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Mushu: Why Mushu is removed from the live-action Mulan movie?

Mulan is a 2020 American action drama film produced by Walt Disney Pictures. The film premiered on Disney+ on September 4 this year, and the delay ensued because of the worldwide coronavirus pandemic. Mushu does not appear in this live-action Mulan film, and Director Niki Caro explains why this removal was brought ahead in this movie. Caro cited her desire for a more realistic interpretation of this fantastical tale, hence the removal was necessary.

Who is Mushu in Mulan franchise?

Mushu is the deuteragonist of Disney’s 36th full-length animated feature film Mulan. He is also the tritagonist of the 2005 sequel Mulan II.

Mushu is a scrawny, reddish-orange Chinese dragon with blue horns to help Mulan. He is a fast-talking, self-absorbed Chinese dragon. Mushu is also the self-appointed guardian of Fa Mulan. The character is created by Robert D. San Souci and was voiced by Eddie Murphy (in the original Mulan movie in 1998); and Mark Moseley (in Mulan II).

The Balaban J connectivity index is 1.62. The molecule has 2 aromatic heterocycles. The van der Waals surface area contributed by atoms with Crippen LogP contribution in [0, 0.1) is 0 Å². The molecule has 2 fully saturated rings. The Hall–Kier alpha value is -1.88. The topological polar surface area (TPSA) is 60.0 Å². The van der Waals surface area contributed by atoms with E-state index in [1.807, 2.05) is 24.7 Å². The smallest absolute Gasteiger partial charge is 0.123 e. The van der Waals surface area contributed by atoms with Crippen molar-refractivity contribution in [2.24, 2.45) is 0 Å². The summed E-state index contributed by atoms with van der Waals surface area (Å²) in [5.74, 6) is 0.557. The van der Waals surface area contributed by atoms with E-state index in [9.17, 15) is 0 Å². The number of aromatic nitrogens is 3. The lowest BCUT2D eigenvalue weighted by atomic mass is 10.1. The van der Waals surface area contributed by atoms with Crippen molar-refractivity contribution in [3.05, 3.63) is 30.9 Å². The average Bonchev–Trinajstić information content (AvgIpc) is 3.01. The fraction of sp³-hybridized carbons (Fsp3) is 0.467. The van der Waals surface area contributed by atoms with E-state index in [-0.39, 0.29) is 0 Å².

Is Mushu in Mulan 2020?

Mulan fans were quick to spot that Mushu did not make it to the live-action of Mulan remake streaming on Disney+. Director Caro revealed why she chose to leave out Mushu from the new remake.

“I think we can all appreciate that Mushu is irreplaceable,” Caro said in an interview before the release of the movie after the fans spotted the absence of Mushu from the movie trailer early this year. She further added, “You know, the animated classic stands on its own in that regard. In this movie, there is a creature representative – a spiritual representation of the ancestors, and most particularly of Mulan’s relationship with her father. But an update of Mushu? No.”

A phoenix appeared in the movie and fans were suspecting if it was a substitute of Mushu. This is what Caro had to say. “So, on the left and right hand of the emperor is a dragon. The dragon is representative of the masculine, and the phoenix is representative of the feminine. In a movie, in a story that so much explores gender fluidity, I thought that that was a really nice and appropriate way to go.”

Since Caro and Disney were committed to raising the action and drama in the live-action movie to a more realistic level, the presence of a talking dragon would have certainly clashed with the vision.

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